Privacy fears as Midlands police forces use new 'Stingray' spy technology
Controversial 'stingray' spy technology is being used by four Midlands police forces, according to official documents.
The equipment intercepts mobile phone calls, text messages and data.
West Midlands, Staffordshire, West Mercia, and Warwickshire forces have all bought Covert Communications Data Capture equipment according to minutes of a meeting between two of the region's police and crime commissioners and senior officers.
The hardware, which is believed to cost around £160,000, resembles a large modem and tricks mobile phone handsets across several miles into connecting to it by impersonating cellphone towers.
It can be used to pinpoint phone owners' locations or intercept phone calls, text messages and other data held on the device.
The forces will not confirm or deny they own or use the devices for fear of compromising operations.
However, minutes of a meeting between West Mercia and Warwickshire Police state: "Both West Midlands and Staffordshire police have recently purchased and operated 4G-compatible CCDC equipment."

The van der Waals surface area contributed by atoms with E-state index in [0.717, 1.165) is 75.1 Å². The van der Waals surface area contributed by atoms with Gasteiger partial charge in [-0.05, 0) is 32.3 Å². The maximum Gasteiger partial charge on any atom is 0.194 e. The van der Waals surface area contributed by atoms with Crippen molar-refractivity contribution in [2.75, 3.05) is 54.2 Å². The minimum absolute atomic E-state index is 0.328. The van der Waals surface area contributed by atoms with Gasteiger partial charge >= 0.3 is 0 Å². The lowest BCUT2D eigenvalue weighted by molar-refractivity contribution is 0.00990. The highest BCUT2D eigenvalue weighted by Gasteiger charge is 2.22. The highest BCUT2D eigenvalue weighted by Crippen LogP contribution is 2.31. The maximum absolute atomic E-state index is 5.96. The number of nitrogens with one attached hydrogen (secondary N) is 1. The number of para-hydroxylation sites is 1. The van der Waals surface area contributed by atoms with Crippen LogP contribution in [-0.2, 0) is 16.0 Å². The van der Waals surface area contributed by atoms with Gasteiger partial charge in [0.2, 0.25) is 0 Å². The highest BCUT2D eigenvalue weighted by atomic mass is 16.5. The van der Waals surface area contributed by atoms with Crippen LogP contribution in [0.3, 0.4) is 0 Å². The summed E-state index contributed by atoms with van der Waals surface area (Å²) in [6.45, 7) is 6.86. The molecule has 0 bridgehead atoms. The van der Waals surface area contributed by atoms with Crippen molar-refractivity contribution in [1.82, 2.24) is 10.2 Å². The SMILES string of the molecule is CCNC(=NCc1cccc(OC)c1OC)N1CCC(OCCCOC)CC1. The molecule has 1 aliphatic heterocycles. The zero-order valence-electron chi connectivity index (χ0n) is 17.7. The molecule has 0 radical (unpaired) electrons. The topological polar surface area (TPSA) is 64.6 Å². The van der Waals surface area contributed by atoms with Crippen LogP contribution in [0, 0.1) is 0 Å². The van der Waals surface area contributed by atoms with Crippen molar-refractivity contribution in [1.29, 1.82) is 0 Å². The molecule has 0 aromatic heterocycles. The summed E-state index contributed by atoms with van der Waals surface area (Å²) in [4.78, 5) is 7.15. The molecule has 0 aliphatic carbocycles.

It adds: "The purchase of the devices for West Mercia and Warwickshire Police would allow the use of the equipment in support of regional operations, but more frequently in support of local high-risk investigations, reducing the impact of demand across the region for the same equipment being used in West Midlands and Staffordshire."
Civil liberties campaigners criticise the devices, which are also known as an International Mobile Subscriber Identity catchers, being used.
Matthew Rice, of Privacy International, said: "By their very nature, they operate indiscriminately, gathering information from all individuals in a particular area.
"This intrusion into the private lives of innocent individuals is deeply concerning."
Staffordshire Deputy Chief Constable Nick Baker, the country's lead officer for digital and technical surveillance, said: "There are a number of techniques to protect the public that, due to their covert nature, are not openly discussed. Strict operating procedures surrounding covert tactics and equipment are in place."
Staffordshire PCC Matthew Ellis said: "It is right that police have the tools to tackle the complex nature of crime today. Some tactics police use can be intrusive and it is crucial that there are robust safeguards."
West Midlands Police and Crime Commissioner David Jamieson added: "We maintain close oversight of this important area of work."
West Midlands Police declined to comment.